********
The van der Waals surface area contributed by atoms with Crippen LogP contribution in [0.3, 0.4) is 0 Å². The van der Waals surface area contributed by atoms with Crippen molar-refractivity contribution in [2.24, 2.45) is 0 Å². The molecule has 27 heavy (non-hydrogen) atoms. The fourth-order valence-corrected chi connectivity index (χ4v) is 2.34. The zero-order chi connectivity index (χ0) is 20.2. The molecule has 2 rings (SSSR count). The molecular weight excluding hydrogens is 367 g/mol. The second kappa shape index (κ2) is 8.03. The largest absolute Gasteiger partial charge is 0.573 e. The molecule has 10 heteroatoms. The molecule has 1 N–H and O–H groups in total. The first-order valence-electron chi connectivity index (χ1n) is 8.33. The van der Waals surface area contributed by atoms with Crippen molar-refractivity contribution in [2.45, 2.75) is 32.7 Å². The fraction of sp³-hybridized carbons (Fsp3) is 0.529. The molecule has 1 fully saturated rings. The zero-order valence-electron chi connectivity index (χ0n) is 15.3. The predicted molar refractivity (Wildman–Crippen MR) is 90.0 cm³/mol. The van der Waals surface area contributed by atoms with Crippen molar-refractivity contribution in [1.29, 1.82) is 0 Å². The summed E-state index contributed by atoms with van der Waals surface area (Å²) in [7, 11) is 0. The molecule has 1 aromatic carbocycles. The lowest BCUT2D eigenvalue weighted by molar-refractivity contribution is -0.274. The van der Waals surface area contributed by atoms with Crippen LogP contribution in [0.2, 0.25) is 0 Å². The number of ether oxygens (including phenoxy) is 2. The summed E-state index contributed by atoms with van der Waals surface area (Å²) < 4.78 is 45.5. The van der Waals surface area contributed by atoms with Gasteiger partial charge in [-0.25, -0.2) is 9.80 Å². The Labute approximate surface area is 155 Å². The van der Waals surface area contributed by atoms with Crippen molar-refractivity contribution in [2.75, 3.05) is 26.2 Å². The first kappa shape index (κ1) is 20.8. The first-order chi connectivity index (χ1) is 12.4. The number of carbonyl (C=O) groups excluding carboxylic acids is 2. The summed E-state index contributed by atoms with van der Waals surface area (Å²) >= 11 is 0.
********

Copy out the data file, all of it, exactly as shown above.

The van der Waals surface area contributed by atoms with Crippen LogP contribution in [0.3, 0.4) is 0 Å². The van der Waals surface area contributed by atoms with Crippen molar-refractivity contribution in [2.24, 2.45) is 0 Å². The molecule has 27 heavy (non-hydrogen) atoms. The fourth-order valence-corrected chi connectivity index (χ4v) is 2.34. The zero-order chi connectivity index (χ0) is 20.2. The molecule has 2 rings (SSSR count). The molecular weight excluding hydrogens is 367 g/mol. The second kappa shape index (κ2) is 8.03. The largest absolute Gasteiger partial charge is 0.573 e. The molecule has 10 heteroatoms. The molecule has 1 N–H and O–H groups in total. The first-order valence-electron chi connectivity index (χ1n) is 8.33. The van der Waals surface area contributed by atoms with Crippen molar-refractivity contribution in [2.45, 2.75) is 32.7 Å². The fraction of sp³-hybridized carbons (Fsp3) is 0.529. The molecule has 1 fully saturated rings. The zero-order valence-electron chi connectivity index (χ0n) is 15.3. The predicted molar refractivity (Wildman–Crippen MR) is 90.0 cm³/mol. The van der Waals surface area contributed by atoms with Crippen molar-refractivity contribution in [1.29, 1.82) is 0 Å². The summed E-state index contributed by atoms with van der Waals surface area (Å²) in [7, 11) is 0. The molecule has 1 aromatic carbocycles. The lowest BCUT2D eigenvalue weighted by molar-refractivity contribution is -0.274. The van der Waals surface area contributed by atoms with Crippen LogP contribution in [0.2, 0.25) is 0 Å². The number of ether oxygens (including phenoxy) is 2. The summed E-state index contributed by atoms with van der Waals surface area (Å²) < 4.78 is 45.5. The van der Waals surface area contributed by atoms with Gasteiger partial charge in [-0.25, -0.2) is 9.80 Å². The Labute approximate surface area is 155 Å². The van der Waals surface area contributed by atoms with Crippen molar-refractivity contribution in [2.75, 3.05) is 26.2 Å². The first kappa shape index (κ1) is 20.8. The first-order chi connectivity index (χ1) is 12.4. The number of carbonyl (C=O) groups excluding carboxylic acids is 2. The summed E-state index contributed by atoms with van der Waals surface area (Å²) >= 11 is 0.